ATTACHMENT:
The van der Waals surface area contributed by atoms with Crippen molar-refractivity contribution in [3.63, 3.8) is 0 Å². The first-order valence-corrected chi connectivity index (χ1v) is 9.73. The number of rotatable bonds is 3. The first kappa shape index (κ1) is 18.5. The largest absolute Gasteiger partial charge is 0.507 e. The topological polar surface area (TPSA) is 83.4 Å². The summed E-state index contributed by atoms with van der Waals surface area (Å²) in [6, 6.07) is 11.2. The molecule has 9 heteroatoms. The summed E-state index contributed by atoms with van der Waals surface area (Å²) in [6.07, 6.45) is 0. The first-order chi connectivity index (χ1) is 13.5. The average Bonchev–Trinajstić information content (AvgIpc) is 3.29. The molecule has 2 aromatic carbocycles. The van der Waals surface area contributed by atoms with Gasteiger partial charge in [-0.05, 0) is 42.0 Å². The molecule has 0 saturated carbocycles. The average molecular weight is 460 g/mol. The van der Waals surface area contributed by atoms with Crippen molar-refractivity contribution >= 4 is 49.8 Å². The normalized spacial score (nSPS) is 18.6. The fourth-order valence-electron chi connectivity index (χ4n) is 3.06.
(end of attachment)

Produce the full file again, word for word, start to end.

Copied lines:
The van der Waals surface area contributed by atoms with Crippen molar-refractivity contribution in [3.63, 3.8) is 0 Å². The first-order valence-corrected chi connectivity index (χ1v) is 9.73. The number of rotatable bonds is 3. The first kappa shape index (κ1) is 18.5. The largest absolute Gasteiger partial charge is 0.507 e. The topological polar surface area (TPSA) is 83.4 Å². The summed E-state index contributed by atoms with van der Waals surface area (Å²) in [6, 6.07) is 11.2. The molecule has 9 heteroatoms. The summed E-state index contributed by atoms with van der Waals surface area (Å²) in [6.07, 6.45) is 0. The first-order chi connectivity index (χ1) is 13.5. The average Bonchev–Trinajstić information content (AvgIpc) is 3.29. The molecule has 2 aromatic carbocycles. The van der Waals surface area contributed by atoms with Gasteiger partial charge in [-0.05, 0) is 42.0 Å². The molecule has 0 saturated carbocycles. The average molecular weight is 460 g/mol. The van der Waals surface area contributed by atoms with Crippen molar-refractivity contribution >= 4 is 49.8 Å². The normalized spacial score (nSPS) is 18.6. The fourth-order valence-electron chi connectivity index (χ4n) is 3.06.